Virgil Abloh, the designer of Off-White and admitted Raf Simons disciple, has said "The youth will always win." It's an adage that defines Raf Simons' scope and lasting impact in menswear, an arbiter of subculture who made rebellious ideas wearable. As Kanye West said to Style.com after the premiere of his first adidas collection: “You guys know my fucking influences. You see Raf Simons right there.”
Raf Simons has only recently become more known in the realm of hip-hop style, but his clothes have been influencing streetwear and men's fashion for decades. As his namesake label enjoys 20 years of success this year, there's no better time to trace the evolution of his designs and see how even his earliest work parallels today's trends.
Simons began as a graduate of industrial design and furniture design in 1991 from a university in Genk, Belgium, holding internships at the design studio of Antwerp Six member, and current Head of Fashion at the Antwerp Royal Academy of Fine Arts, Walter Van Beirendonck. While Simons wanted to study fashion design at the Royal Academy, he was persuaded instead to go into the field without prior fashion study; starting his menswear label in 1995 at the urging of Linda Loppa—then-Head of Fashion at the Royal Academy. Simons would also note that Margiela’s infamous all-white show in 1991 as a key inspiration for his fashion work.
Perhaps the strongest early indicator of Simons’ untrained, “D.I.Y.” aesthetic, is that many of his models are street cast—circumventing modeling agencies in favor of boys on the street that Simons asked to be in his presentations. It added an air of authenticity to the garments. After all, the clothes reflected what those boys were actually wearing at the time. As noted in a profile in The Guardian, Simons didn’t just have the boys in his show, they directly informed his designs. “He talked to the boys about their lives and their opinions on his clothes. ‘These kids, they didn't care. If one in 40 said [your design] is shit, you thought: he has no taste. If 20 said it, you think: maybe this isn't what this generation is interested in,” says Simons to The Guardian.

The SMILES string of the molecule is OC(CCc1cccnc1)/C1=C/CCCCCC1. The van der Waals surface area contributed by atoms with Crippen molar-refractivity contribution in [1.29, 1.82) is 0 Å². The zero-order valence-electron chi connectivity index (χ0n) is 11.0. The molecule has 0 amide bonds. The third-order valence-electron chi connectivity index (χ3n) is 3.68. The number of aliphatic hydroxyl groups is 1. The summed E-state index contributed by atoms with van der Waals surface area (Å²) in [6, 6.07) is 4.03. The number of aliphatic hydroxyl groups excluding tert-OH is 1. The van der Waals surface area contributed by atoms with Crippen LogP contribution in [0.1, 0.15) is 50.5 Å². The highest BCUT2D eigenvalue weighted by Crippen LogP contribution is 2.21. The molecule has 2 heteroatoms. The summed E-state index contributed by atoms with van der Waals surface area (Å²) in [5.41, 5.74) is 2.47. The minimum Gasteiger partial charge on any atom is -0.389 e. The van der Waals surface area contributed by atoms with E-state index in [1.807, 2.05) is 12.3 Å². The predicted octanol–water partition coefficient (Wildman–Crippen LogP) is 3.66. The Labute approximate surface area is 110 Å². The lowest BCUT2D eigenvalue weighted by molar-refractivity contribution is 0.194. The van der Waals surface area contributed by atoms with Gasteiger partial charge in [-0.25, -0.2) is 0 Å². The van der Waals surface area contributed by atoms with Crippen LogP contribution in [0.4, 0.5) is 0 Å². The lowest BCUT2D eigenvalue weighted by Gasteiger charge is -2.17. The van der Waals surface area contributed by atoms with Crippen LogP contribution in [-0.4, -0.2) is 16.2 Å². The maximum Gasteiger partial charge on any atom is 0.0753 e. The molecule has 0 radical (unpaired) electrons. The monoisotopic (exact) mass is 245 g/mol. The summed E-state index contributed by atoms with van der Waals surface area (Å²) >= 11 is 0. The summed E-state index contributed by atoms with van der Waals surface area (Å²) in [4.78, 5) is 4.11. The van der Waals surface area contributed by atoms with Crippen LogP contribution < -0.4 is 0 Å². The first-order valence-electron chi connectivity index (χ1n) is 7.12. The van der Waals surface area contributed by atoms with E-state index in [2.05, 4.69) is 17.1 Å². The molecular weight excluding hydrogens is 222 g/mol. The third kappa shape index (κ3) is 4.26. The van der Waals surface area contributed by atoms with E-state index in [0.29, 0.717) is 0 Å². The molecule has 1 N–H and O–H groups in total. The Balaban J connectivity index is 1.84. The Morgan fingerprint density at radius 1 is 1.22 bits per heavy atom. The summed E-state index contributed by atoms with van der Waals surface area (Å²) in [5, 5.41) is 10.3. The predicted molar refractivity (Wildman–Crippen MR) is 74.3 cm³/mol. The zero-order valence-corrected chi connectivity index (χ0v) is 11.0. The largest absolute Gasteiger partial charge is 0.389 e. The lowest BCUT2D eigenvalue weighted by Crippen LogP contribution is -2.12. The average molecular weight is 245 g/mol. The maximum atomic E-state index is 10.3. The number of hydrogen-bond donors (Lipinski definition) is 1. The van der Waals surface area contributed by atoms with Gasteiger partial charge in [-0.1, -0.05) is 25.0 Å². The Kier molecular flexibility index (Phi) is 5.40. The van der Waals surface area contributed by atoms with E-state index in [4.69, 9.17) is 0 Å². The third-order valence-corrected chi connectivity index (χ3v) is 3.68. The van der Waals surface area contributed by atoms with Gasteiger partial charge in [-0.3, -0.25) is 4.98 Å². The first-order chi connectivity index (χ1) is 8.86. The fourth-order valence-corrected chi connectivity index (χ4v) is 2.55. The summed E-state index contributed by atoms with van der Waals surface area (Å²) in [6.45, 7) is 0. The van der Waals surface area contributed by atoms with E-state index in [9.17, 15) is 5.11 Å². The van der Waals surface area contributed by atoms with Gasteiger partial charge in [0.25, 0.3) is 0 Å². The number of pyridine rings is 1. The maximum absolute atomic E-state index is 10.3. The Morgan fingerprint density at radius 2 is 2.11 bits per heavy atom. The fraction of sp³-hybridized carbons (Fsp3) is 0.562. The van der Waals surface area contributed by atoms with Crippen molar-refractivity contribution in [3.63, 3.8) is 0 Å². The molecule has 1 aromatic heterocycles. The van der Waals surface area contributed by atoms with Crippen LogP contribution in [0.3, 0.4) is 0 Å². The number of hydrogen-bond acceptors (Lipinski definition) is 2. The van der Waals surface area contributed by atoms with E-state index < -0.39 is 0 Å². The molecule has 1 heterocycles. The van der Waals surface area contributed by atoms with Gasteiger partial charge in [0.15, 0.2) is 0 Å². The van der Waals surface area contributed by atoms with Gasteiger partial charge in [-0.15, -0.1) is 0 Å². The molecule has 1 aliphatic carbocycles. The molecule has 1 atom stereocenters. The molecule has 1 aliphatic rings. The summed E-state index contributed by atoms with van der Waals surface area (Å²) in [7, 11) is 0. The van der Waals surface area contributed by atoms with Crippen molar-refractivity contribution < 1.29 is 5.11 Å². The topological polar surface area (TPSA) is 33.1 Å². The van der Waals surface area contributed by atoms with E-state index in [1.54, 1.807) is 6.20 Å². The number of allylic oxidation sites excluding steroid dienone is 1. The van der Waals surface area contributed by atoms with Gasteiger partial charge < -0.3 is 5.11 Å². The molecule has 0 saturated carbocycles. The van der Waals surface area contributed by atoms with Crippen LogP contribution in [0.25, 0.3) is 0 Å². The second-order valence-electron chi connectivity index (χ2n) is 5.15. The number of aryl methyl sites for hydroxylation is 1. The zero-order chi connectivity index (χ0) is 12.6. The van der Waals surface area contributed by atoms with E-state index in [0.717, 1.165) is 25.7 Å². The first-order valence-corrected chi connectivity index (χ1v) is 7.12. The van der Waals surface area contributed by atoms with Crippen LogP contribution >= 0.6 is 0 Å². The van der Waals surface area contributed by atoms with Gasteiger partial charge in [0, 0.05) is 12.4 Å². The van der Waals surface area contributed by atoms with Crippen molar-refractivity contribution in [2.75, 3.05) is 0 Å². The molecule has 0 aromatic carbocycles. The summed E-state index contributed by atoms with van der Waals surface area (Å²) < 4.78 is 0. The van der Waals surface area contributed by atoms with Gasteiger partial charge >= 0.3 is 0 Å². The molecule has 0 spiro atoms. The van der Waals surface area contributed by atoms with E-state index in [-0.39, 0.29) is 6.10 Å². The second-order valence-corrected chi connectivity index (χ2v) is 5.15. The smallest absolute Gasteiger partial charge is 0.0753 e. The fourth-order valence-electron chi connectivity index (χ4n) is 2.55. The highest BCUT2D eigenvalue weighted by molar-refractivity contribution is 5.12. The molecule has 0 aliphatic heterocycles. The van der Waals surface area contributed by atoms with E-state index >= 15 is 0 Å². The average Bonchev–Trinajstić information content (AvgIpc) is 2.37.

It was the beginning of a new era in high and street fashion. The first couple of seasons established Raf Simons’ focus on combining youth subcultures, presenting the concept in a way that both fashion critics and the kids in the referenced “scenes” could understand and enjoy. The critics could appreciate the tailoring and shape, the kids could find themselves in the literal “D.I.Y.” style of the presentations.
Simons’ first runway show would be in the Fall/Winter ‘97 season, a collection that spun the “Ivy Look” on its head, taking once-prep school designs and altering shape and silhouette to filter the schoolboy uniform through new wave and punk music. Simons understood that kids would alter their uniforms to fit their personal style, and like Angus Young and AC/DC in the ‘70s, this was just the latest iteration of music’s role in youthful rebellion. His Spring/Summer 1997 collection, “16, 17 How to Talk to Your Teen” wasn’t just poking fun at the classic “parents just don’t understand” phrase, it was his way of tackling the disenfranchised youth that were separating themselves from society.
Music has always played a significant part in Simons’ collections. His Fall/Winter 1998 show featured members of seminal electro group Kraftwerk as models and inspiration, pairing red shirts with black ties as a nod to the group’s 1978 album Man Machine. His Spring/Summer 2000 collection combed the influences of high-IQ MENSA students and Gabba (a niche genre of hardcore Dutch techno) clubgoers to inform his designs.